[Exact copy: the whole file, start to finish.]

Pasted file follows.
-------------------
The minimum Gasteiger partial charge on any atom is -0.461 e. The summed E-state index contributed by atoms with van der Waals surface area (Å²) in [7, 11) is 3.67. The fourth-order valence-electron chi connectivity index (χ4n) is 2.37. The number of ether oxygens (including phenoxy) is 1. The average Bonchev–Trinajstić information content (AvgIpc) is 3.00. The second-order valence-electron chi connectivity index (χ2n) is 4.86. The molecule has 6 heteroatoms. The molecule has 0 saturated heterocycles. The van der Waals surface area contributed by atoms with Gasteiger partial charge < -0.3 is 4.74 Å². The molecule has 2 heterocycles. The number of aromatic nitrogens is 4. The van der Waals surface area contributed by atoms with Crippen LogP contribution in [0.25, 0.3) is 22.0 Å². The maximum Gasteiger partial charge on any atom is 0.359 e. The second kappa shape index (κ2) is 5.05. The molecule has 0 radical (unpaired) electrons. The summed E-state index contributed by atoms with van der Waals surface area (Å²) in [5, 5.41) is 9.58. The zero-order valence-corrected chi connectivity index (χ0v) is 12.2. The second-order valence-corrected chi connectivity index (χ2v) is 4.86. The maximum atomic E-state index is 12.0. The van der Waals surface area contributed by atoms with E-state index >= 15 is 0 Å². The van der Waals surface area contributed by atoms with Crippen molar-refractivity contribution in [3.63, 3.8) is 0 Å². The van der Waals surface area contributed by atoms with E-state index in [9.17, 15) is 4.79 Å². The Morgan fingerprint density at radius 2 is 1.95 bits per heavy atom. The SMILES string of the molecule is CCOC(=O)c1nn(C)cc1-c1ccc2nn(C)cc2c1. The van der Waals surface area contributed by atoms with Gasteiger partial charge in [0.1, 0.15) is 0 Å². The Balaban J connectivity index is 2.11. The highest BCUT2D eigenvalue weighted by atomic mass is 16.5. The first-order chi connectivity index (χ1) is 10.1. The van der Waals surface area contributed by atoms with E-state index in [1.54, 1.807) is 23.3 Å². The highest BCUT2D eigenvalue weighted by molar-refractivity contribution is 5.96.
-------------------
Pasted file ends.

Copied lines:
The minimum Gasteiger partial charge on any atom is -0.461 e. The summed E-state index contributed by atoms with van der Waals surface area (Å²) in [7, 11) is 3.67. The fourth-order valence-electron chi connectivity index (χ4n) is 2.37. The number of ether oxygens (including phenoxy) is 1. The average Bonchev–Trinajstić information content (AvgIpc) is 3.00. The second-order valence-electron chi connectivity index (χ2n) is 4.86. The molecule has 6 heteroatoms. The molecule has 0 saturated heterocycles. The van der Waals surface area contributed by atoms with Gasteiger partial charge < -0.3 is 4.74 Å². The molecule has 2 heterocycles. The number of aromatic nitrogens is 4. The van der Waals surface area contributed by atoms with Crippen LogP contribution in [0.25, 0.3) is 22.0 Å². The maximum Gasteiger partial charge on any atom is 0.359 e. The second kappa shape index (κ2) is 5.05. The molecule has 0 radical (unpaired) electrons. The summed E-state index contributed by atoms with van der Waals surface area (Å²) in [5, 5.41) is 9.58. The zero-order valence-corrected chi connectivity index (χ0v) is 12.2. The second-order valence-corrected chi connectivity index (χ2v) is 4.86. The maximum atomic E-state index is 12.0. The van der Waals surface area contributed by atoms with E-state index >= 15 is 0 Å². The van der Waals surface area contributed by atoms with Crippen molar-refractivity contribution in [3.63, 3.8) is 0 Å². The van der Waals surface area contributed by atoms with E-state index in [9.17, 15) is 4.79 Å². The Morgan fingerprint density at radius 2 is 1.95 bits per heavy atom. The SMILES string of the molecule is CCOC(=O)c1nn(C)cc1-c1ccc2nn(C)cc2c1. The van der Waals surface area contributed by atoms with Gasteiger partial charge in [0.1, 0.15) is 0 Å². The Balaban J connectivity index is 2.11. The highest BCUT2D eigenvalue weighted by atomic mass is 16.5. The first-order chi connectivity index (χ1) is 10.1. The van der Waals surface area contributed by atoms with E-state index in [1.54, 1.807) is 23.3 Å². The highest BCUT2D eigenvalue weighted by molar-refractivity contribution is 5.96.